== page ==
Giving as an Act of Worship

As many have pointed out, worship often included the giving of gifts.

  1. In Numbers 18:11, the heave offering brought for sacrifice was called a “gift.”
  2. One of the tithes given by the Israelites was specifically associated with a feast they ate before God as worship (Deuteronomy 12:17-19).
  3. Hebrews 5:1 reads, “For every high priest taken from among men is ordained for men in things pertaining to God, that he may offer both gifts and sacrifices for sins.”
  4. The wise men came from the east to worship Jesus (Matthew 2:2). They brought gifts (Matthew 2:11).
  5. In Philippians 4:18, the gift sent to Paul from the Philippians was called “an odour of a sweet smell, a sacrifice acceptable, well pleasing to God.”
  6. Hebrews 13:16 reads, “But to do good and to communicate [share, be generous] forget not: for with such sacrifices God is well pleased.”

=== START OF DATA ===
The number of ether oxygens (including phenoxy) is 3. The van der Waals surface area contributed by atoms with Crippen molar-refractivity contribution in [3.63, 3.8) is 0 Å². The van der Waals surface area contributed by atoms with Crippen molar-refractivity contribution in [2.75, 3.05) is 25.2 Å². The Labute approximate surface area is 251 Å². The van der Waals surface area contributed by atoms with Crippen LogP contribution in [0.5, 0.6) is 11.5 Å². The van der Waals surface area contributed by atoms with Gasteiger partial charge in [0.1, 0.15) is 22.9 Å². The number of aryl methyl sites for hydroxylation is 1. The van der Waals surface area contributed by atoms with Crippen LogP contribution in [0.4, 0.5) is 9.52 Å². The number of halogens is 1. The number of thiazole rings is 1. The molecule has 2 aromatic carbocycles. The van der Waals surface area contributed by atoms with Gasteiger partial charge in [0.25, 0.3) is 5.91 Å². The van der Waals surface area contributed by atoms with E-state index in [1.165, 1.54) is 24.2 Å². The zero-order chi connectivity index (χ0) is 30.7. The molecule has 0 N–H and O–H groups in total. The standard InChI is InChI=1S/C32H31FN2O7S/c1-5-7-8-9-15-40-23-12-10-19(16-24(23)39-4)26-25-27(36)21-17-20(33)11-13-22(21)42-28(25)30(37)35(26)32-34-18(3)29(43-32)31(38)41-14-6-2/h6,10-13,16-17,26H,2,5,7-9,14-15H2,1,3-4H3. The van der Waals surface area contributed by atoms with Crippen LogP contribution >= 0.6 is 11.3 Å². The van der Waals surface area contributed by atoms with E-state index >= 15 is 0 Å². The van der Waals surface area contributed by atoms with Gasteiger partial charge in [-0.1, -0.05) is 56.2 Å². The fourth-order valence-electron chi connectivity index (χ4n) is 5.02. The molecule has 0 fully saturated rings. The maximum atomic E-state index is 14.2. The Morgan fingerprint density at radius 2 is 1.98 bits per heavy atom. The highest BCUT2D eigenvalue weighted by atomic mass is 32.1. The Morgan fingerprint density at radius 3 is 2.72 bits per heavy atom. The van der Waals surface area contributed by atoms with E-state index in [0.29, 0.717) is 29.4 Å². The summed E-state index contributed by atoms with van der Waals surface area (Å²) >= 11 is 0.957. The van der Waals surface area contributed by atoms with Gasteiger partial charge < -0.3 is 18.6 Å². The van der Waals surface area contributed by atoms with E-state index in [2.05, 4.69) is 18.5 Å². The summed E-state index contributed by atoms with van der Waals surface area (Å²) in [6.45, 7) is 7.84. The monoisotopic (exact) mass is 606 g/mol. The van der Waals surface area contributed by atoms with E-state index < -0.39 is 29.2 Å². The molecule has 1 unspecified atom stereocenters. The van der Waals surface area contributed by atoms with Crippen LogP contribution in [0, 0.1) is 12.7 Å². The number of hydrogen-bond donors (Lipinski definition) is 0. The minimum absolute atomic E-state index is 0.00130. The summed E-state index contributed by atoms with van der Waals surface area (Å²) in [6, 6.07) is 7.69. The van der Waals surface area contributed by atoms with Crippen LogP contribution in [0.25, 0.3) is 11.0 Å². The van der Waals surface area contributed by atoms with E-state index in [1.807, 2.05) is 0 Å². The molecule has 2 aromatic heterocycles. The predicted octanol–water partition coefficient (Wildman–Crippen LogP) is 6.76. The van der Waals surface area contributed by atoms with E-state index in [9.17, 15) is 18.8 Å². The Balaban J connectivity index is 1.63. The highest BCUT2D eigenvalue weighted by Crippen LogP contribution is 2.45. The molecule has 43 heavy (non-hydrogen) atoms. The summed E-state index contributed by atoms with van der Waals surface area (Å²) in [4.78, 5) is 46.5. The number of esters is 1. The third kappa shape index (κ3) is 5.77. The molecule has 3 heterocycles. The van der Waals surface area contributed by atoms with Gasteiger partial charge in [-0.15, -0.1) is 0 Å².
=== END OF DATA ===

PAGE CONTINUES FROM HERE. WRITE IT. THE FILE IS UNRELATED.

Once we understand what worship is, and we understand what giving is, it seems a little silly to ask if giving is worship. A much better question might well be this: “How could giving to God, as a demonstration of our love, in the prescribed place and time (the worship assembly), for the purpose of carrying out the mission of the church, be considered anything other than worship?”

1 Corinthians 16:1-2 Is
Still Applicable Today

As amazing as it seems, some are questioning whether we can apply the commands in 1 Corinthians 16:1-2 to the church today. Some reason that this was a gift for a special need at the time (needy saints), and that it was never intended to become a pattern for how and when saints give today.

This reasoning is faulty and dangerous. The instructions given to the early church are set forth in Scripture for a reason. We must take such guidelines as normative – providing a pattern for all Christians unless there is some conclusive contextual reason for seeing them in a more limited way. If we don’t see it that way, then the New Testament cannot be a pattern. If the New Testament is not a pattern, then the chaos and division in the religious world is justified because we have no guidelines for what church and worship are all about. God is not to blame for the chaos and confusion in the religious world (1 Corinthians 14:33). He has left us a pattern, and He commands us to follow it (2 Timothy 1:13).